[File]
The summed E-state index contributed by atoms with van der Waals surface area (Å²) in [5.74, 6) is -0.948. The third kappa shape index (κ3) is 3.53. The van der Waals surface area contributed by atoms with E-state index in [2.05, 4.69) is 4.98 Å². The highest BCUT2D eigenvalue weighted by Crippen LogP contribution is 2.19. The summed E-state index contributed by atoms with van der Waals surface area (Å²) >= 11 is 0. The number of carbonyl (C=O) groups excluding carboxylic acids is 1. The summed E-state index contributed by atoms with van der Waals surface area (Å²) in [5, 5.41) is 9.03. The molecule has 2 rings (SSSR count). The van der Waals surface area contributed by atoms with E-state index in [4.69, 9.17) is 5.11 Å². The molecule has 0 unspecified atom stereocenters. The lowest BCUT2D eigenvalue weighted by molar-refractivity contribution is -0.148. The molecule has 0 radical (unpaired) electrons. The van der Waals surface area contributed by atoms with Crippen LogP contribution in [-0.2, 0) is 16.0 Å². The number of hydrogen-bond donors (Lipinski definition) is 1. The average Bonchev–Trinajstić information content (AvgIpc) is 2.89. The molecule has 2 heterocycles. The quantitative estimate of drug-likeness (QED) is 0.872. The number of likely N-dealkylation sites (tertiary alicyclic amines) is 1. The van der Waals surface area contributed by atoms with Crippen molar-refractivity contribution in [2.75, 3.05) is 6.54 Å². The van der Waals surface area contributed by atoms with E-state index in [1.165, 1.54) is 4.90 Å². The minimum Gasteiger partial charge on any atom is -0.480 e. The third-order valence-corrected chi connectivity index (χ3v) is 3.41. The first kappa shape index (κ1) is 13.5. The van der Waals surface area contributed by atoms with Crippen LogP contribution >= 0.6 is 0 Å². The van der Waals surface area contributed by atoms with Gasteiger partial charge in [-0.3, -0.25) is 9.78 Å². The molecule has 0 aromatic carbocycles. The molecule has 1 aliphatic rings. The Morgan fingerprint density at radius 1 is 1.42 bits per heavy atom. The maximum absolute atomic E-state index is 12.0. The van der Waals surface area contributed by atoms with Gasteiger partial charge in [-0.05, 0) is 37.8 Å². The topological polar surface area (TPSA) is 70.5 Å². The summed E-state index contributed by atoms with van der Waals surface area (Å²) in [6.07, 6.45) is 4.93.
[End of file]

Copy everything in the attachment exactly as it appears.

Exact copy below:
The summed E-state index contributed by atoms with van der Waals surface area (Å²) in [5.74, 6) is -0.948. The third kappa shape index (κ3) is 3.53. The van der Waals surface area contributed by atoms with E-state index in [2.05, 4.69) is 4.98 Å². The highest BCUT2D eigenvalue weighted by Crippen LogP contribution is 2.19. The summed E-state index contributed by atoms with van der Waals surface area (Å²) >= 11 is 0. The number of carbonyl (C=O) groups excluding carboxylic acids is 1. The summed E-state index contributed by atoms with van der Waals surface area (Å²) in [5, 5.41) is 9.03. The molecule has 2 rings (SSSR count). The van der Waals surface area contributed by atoms with E-state index in [4.69, 9.17) is 5.11 Å². The molecule has 0 unspecified atom stereocenters. The lowest BCUT2D eigenvalue weighted by molar-refractivity contribution is -0.148. The molecule has 0 radical (unpaired) electrons. The van der Waals surface area contributed by atoms with Crippen LogP contribution in [-0.2, 0) is 16.0 Å². The number of hydrogen-bond donors (Lipinski definition) is 1. The average Bonchev–Trinajstić information content (AvgIpc) is 2.89. The molecule has 2 heterocycles. The quantitative estimate of drug-likeness (QED) is 0.872. The number of likely N-dealkylation sites (tertiary alicyclic amines) is 1. The van der Waals surface area contributed by atoms with Crippen molar-refractivity contribution in [2.75, 3.05) is 6.54 Å². The van der Waals surface area contributed by atoms with E-state index in [1.165, 1.54) is 4.90 Å². The minimum Gasteiger partial charge on any atom is -0.480 e. The third-order valence-corrected chi connectivity index (χ3v) is 3.41. The first kappa shape index (κ1) is 13.5. The van der Waals surface area contributed by atoms with Crippen LogP contribution >= 0.6 is 0 Å². The van der Waals surface area contributed by atoms with Gasteiger partial charge in [-0.3, -0.25) is 9.78 Å². The molecule has 0 aromatic carbocycles. The molecule has 1 aliphatic rings. The Morgan fingerprint density at radius 1 is 1.42 bits per heavy atom. The maximum absolute atomic E-state index is 12.0. The van der Waals surface area contributed by atoms with Gasteiger partial charge in [-0.05, 0) is 37.8 Å². The topological polar surface area (TPSA) is 70.5 Å². The summed E-state index contributed by atoms with van der Waals surface area (Å²) in [6.07, 6.45) is 4.93.